Net Neutrality for Dummies

Discussion in 'Current Events' started by chanel, Oct 23, 2009.

  1. chanel
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    chanel Silver Member

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    UPDATE 4-U.S. FCC commissioners support open Internet rule | Deals | Regulatory News | Reuters

    Can someone explain this in plain English? Is this something we should be concerned about?
     
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  2. Old Rocks
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    Old Rocks Diamond Member

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    Well, yes it is. It bars the Internet providers and cable companies from slowing down your service if it does not generate the revenue that they think it should. Rather than upgrading their service, as Japan and South Korea have, they want to slow your service down and charge you the same.

    Just like Health Care in the USA. They wish to be able to charge you more for sub-standard service compared to other nations.
     
  3. ba1614
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    ba1614 Silver Member

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    This administration, and the left in general, support an "open internet" system where broadband internet is "free" for everyone. It's all stepping stones to achieve that.
    On the surface, it sounds great that everyone have access to broadband, for a plethora of reasons
    But what private company can still provide the service, and develop better delivery through investment in R&D? Obviously the answer is none of them. The system will become slow because of being over loaded, and with that will come government funds to support the internet.
    Once government funds are involved, the internet is subject to their rules and regulations. I would think one would be awful naive to not think content on the web would then become subject to what the government deems appropriate.

    Now comes the usual suspects that will defend everything these guys do, but IT WILL be the end of the internet as we know it, think public television.
     
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  4. Darkwind
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    Darkwind Gold Member

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    What it in fact does is prevent service providers from balancing the loads that run across their infrastructure so that they can provide an equitable service to even the smallest user of their services.

    It will be fun to watch as the public starts to scream that they cannot get online because the bandwidth that they wish to use is being completely utilized by those entities that run bandwidth intensive applications. At the same time, I am quite certain that Congress and the FCC has already quietly made it clear that these companies will not be permitted to raise rates so that they can upgrade and increase the throughput of their services.

    In other words, as the bandwidth increases, the providers of access to the internet will be forced to take less and less profit until such time as the internet bottles up completely.

    I guess then what will happen is that government will be forced to step into the breach and take over the infrastructure of the internet. Of course, when that happens, guess what else will be governed?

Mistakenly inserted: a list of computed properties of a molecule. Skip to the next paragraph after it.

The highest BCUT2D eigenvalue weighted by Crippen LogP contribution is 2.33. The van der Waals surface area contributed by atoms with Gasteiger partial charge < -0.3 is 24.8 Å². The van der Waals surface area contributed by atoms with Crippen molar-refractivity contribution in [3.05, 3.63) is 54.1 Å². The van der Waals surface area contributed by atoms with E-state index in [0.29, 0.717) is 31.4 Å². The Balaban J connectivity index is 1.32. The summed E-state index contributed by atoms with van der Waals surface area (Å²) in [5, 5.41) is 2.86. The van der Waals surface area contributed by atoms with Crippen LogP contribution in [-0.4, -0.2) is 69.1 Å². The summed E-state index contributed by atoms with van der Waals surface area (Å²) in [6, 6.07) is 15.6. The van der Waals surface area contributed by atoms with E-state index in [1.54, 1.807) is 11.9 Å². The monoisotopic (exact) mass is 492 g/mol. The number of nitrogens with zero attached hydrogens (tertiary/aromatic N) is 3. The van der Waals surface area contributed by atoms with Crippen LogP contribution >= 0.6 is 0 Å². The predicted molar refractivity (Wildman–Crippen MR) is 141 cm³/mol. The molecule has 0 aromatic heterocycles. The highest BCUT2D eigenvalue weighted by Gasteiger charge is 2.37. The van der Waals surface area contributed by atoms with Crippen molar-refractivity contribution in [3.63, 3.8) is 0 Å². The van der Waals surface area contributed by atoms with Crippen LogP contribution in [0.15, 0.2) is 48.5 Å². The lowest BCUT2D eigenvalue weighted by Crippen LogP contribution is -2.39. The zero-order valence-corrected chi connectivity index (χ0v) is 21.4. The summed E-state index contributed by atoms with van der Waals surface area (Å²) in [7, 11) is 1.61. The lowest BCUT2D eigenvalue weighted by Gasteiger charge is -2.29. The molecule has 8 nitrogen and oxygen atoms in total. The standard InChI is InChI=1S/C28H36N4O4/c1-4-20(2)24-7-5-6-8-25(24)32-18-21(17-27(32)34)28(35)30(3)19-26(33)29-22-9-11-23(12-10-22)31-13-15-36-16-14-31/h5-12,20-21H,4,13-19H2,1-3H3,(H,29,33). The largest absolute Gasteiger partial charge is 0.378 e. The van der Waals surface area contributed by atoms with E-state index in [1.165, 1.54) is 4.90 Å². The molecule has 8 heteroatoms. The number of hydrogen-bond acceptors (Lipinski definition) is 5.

Bloggers and free speech.

    Well played Dems. Yet another way to get a finger in the pie to silence dissenting voices.
     
  5. Darkwind
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    Darkwind Gold Member

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    Just part and parcel of the move to government inclusion in all of our lives.

    Pretty soon, we'll have a government employee in our bathrooms to wipe our asses when we finished our business. The paper will have the Democrat party logo, no doubt.
     
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  6. KittenKoder
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    KittenKoder Senior Member

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    Alright ... since most of the replies have been partisan or anti-corporation crap, here's what it is:

    The government is pushing more regulations which will drive small ISP companies out of business so the few bigger ones who can keep up with the Joneses will get closer to becoming a monopoly. Likely those who agreed with this ruling are stock owners in one of the big two or have received some incentive. Though it isn't nice for a company to simply not allow access to sites which are not part of their "inner circle", it is also not productive to force them all to not do this. The problem with this ruling is that it opens the gateway for more control over the internet by the government, not less control for ISPs.
     
  7. Oddball
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    Oddball BANNED Supporting Member

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    Just when I think your posts couldn't get any stupider, you yet again lower the bar.

    Comcast already lost as couple of lawsuits when they tried to do just that, with customers who were drawing huge amounts of bandwidth. They solved this problem by initiating a tiered rate structure, that charges the bandwidth hogs more than everyday web surfers.

    More likely is the scenario that, some time down the road, the feds would attempt to control content that they didn't like, as are the ChiComs.

    The Orwellian-ly dubbed "net neutrality" would better be named "net mediocrity".
     
  8. immto
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    immto Return to Freedom

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  9. KittenKoder
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    KittenKoder Senior Member

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